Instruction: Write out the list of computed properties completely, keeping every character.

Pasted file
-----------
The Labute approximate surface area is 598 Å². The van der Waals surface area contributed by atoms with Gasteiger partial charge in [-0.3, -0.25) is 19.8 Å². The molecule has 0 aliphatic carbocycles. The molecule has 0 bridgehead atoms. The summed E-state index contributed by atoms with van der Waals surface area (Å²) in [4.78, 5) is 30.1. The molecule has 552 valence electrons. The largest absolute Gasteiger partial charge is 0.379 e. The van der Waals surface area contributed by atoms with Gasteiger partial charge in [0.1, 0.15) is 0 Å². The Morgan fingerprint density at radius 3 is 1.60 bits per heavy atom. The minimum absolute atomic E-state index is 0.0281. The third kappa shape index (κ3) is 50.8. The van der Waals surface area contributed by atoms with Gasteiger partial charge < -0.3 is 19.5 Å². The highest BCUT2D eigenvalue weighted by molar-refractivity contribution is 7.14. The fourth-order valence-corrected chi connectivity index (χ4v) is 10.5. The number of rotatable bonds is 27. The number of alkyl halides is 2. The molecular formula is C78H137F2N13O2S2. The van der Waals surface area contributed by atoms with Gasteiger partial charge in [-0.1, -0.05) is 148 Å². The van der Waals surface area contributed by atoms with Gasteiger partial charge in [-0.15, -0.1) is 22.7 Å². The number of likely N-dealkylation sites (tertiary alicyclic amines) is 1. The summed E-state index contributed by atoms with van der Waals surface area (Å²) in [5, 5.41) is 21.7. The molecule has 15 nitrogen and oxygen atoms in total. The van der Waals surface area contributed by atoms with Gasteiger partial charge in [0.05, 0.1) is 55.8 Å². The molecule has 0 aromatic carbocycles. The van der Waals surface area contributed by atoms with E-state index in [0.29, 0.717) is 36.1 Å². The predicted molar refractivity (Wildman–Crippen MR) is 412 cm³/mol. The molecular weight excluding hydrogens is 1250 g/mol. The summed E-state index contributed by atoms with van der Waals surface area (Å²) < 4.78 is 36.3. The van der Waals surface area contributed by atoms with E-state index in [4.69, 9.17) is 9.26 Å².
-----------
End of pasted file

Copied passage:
The Labute approximate surface area is 598 Å². The van der Waals surface area contributed by atoms with Gasteiger partial charge in [-0.3, -0.25) is 19.8 Å². The molecule has 0 aliphatic carbocycles. The molecule has 0 bridgehead atoms. The summed E-state index contributed by atoms with van der Waals surface area (Å²) in [4.78, 5) is 30.1. The molecule has 552 valence electrons. The largest absolute Gasteiger partial charge is 0.379 e. The van der Waals surface area contributed by atoms with Gasteiger partial charge in [0.1, 0.15) is 0 Å². The Morgan fingerprint density at radius 3 is 1.60 bits per heavy atom. The minimum absolute atomic E-state index is 0.0281. The third kappa shape index (κ3) is 50.8. The van der Waals surface area contributed by atoms with Gasteiger partial charge < -0.3 is 19.5 Å². The highest BCUT2D eigenvalue weighted by molar-refractivity contribution is 7.14. The fourth-order valence-corrected chi connectivity index (χ4v) is 10.5. The number of rotatable bonds is 27. The number of alkyl halides is 2. The molecular formula is C78H137F2N13O2S2. The van der Waals surface area contributed by atoms with Gasteiger partial charge in [-0.1, -0.05) is 148 Å². The van der Waals surface area contributed by atoms with Gasteiger partial charge in [-0.15, -0.1) is 22.7 Å². The number of likely N-dealkylation sites (tertiary alicyclic amines) is 1. The summed E-state index contributed by atoms with van der Waals surface area (Å²) in [5, 5.41) is 21.7. The molecule has 15 nitrogen and oxygen atoms in total. The van der Waals surface area contributed by atoms with Gasteiger partial charge in [0.05, 0.1) is 55.8 Å². The molecule has 0 aromatic carbocycles. The van der Waals surface area contributed by atoms with E-state index in [0.29, 0.717) is 36.1 Å². The predicted molar refractivity (Wildman–Crippen MR) is 412 cm³/mol. The molecular weight excluding hydrogens is 1250 g/mol. The summed E-state index contributed by atoms with van der Waals surface area (Å²) < 4.78 is 36.3. The van der Waals surface area contributed by atoms with E-state index in [4.69, 9.17) is 9.26 Å².